August 2014: Molecular Medicine Reports
Xinyu Wang, James A Bynum, Solomon Stavchansky, Phillip D Bowman
Cellular damage from oxidative stress, in particular following ischemic injury, occurs during heart attack, stroke, or traumatic injury, and is potentially reducible with appropriate drug treatment. We previously reported that caffeic acid phenethyl ester (CAPE), a plant-derived polyphenolic compound, protected human umbilical vein endothelial cells (HUVEC) from menadione-induced oxidative stress and that this cytoprotective effect was correlated with the capacity to induce heme oxygenase-1 (HMOX1) and its protein product, a phase II cytoprotective enzyme...
July 5, 2014: European Journal of Pharmacology
Alexander R Edelmann, Sarah Schwartz-Baxter, Christopher F Dibble, Warren C Byrd, Jim Carlson, Ivandario Saldarriaga, Sompop Bencharit
UNLABELLED: Cerebral cavernous malformations (CCM) are vascular anomalies caused by mutations in genes encoding KRIT1, OSM and PDCD10 proteins causing hemorrhagic stroke. We examine proteomic change of loss of CCM gene expression. Using human umbilical vein endothelial cells, label-free differential protein expression analysis with multidimensional liquid chromatography/tandem mass spectrometry was applied to three CCM protein knockdown cell lines and two control cell lines: ProteomeXchange identifier PXD000362...
June 2014: Expert Review of Proteomics
Marco Francesco Morini, Elisabetta Dejana
PURPOSE OF REVIEW: The development of a functionally and anatomically correct vascular network is a complex phenomenon that requires the combined activity of different signaling pathways and transcription factors. Notch signaling activation, for instance, is crucial for arterial specification. Here, we discuss the current knowledge on how other signaling pathways cooperate with Notch to orchestrate arterial differentiation of embryonic and postnatal vasculature. RECENT FINDINGS: The role of Notch in vascular development and arterial differentiation is well known...
May 2014: Current Opinion in Hematology
Jaquette Liljencrantz, Andrew Marshall, Rochelle Ackerley, Håkan Olausson
Recently, several studies have suggested a role for unmyelinated (C-tactile, CT) low-threshold mechanoreceptive afferents in the allodynic condition. In this psychophysical study we explored the integrity of both Aβ and CT afferent processing following application of the heat capsaicin model of tactile allodynia on the left forearm in healthy subjects (n=40). We measured tactile direction discrimination (TDD) to target the integrity of Aβ processing (n=20). The TDD accuracy was significantly lower in the allodynic compared to a control zone...
March 20, 2014: Neuroscience Letters
Luis M Blanco-Colio
Cardiovascular diseases (CVD) are the first cause of mortality in Western countries. CVD include several pathologies such as coronary heart disease, stroke or cerebrovascular accident, congestive heart failure, peripheral arterial disease, and aortic aneurysm, among others. Interaction between members of the tumor necrosis factor (TNF) superfamily and their receptors elicits several biological actions that could participate in CVD. TNF-like weak inducer of apoptosis (TWEAK) and its functional receptor and fibroblast growth factor-inducible molecule 14 (Fn14) are two proteins belonging to the TNF superfamily that activate NF-κB by both canonical and non-canonical pathways and regulate several cell functions such as proliferation, migration, differentiation, cell death, inflammation, and angiogenesis...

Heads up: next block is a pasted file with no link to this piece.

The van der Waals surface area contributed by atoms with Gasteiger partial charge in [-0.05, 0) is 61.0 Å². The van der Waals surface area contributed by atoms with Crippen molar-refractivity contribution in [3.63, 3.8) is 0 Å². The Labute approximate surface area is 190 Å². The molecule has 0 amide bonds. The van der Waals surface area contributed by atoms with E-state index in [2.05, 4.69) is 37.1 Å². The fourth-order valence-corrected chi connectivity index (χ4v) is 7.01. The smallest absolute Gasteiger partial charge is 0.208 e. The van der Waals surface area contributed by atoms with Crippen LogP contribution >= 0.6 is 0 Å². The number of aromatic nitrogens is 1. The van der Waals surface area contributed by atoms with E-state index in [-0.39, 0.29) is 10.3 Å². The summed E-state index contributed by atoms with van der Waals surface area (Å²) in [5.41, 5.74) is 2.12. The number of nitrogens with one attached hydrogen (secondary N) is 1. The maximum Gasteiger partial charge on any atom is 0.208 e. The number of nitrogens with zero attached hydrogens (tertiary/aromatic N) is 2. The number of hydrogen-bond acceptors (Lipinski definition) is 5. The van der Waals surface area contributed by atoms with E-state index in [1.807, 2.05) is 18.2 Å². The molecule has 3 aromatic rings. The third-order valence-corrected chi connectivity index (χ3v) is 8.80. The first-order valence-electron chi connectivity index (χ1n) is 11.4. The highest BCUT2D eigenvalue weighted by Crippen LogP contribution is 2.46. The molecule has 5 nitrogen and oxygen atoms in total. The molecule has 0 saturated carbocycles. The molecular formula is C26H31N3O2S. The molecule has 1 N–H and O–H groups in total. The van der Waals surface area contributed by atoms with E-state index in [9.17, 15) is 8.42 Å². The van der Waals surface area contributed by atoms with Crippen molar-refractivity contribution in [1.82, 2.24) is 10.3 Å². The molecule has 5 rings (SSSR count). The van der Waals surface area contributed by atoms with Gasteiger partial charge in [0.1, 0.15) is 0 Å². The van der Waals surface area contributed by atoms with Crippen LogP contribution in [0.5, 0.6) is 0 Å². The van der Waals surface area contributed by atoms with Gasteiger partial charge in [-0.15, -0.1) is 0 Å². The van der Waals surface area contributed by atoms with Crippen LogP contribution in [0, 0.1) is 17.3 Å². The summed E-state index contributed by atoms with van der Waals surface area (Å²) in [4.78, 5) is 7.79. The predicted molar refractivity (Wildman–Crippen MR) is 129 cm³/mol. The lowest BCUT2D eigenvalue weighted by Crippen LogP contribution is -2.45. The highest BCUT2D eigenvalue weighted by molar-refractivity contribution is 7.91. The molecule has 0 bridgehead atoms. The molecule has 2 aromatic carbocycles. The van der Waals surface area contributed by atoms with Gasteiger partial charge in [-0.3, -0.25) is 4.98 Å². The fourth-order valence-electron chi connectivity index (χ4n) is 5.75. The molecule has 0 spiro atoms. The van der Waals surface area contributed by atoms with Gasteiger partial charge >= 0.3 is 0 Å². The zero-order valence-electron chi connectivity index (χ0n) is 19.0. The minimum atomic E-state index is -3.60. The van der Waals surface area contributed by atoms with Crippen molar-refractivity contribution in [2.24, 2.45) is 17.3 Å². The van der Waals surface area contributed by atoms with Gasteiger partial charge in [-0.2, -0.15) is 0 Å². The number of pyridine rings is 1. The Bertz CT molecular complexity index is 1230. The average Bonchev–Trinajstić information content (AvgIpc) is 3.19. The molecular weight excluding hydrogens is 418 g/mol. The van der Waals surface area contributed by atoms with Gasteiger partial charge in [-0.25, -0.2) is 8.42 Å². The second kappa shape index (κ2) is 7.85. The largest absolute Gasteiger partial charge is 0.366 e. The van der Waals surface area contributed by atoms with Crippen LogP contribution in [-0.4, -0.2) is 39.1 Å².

2014: Frontiers in Immunology
Robert W Freilich, Maya E Woodbury, Tsuneya Ikezu
Neuroinflammation contributes to many neurologic disorders including Alzheimer's disease, multiple sclerosis, and stroke. Microglia is brain resident myeloid cells and have emerged as a key driver of the neuroinflammatory responses. MicroRNAs (miRNAs) provide a novel layer of gene regulation and play a critical role in regulating the inflammatory response of peripheral macrophages. However, little is known about the miRNA in inflammatory activation of microglia. To elucidate the role that miRNAs have on microglial phenotypes under classical (M1) or alternative (M2) activation under lipopolysaccharide ('M1'-skewing) and interleukin-4 ('M2a'-skewing) stimulation conditions, we performed microarray expression profiling and bioinformatics analysis of both mRNA and miRNA using primary cultured murine microglia...
2013: PloS One
François Binet, Gaëlle Mawambo, Nicholas Sitaras, Nicolas Tetreault, Eric Lapalme, Sandra Favret, Agustin Cerani, Dominique Leboeuf, Sophie Tremblay, Flavio Rezende, Aimee M Juan, Andreas Stahl, Jean-Sebastien Joyal, Eric Milot, Randal J Kaufman, Martin Guimond, Timothy E Kennedy, Przemyslaw Sapieha
In stroke and proliferative retinopathy, despite hypoxia driven angiogenesis, delayed revascularization of ischemic tissue aggravates the loss of neuronal function. What hinders vascular regrowth in the ischemic central nervous system remains largely unknown. Using the ischemic retina as a model of neurovascular interaction in the CNS, we provide evidence that the failure of reparative angiogenesis is temporally and spatially associated with endoplasmic reticulum (ER) stress. The canonical ER stress pathways of protein kinase RNA-like ER kinase (PERK) and inositol-requiring enzyme-1α (IRE1α) are activated within hypoxic/ischemic retinal ganglion neurons, initiating a cascade that results in angiostatic signals...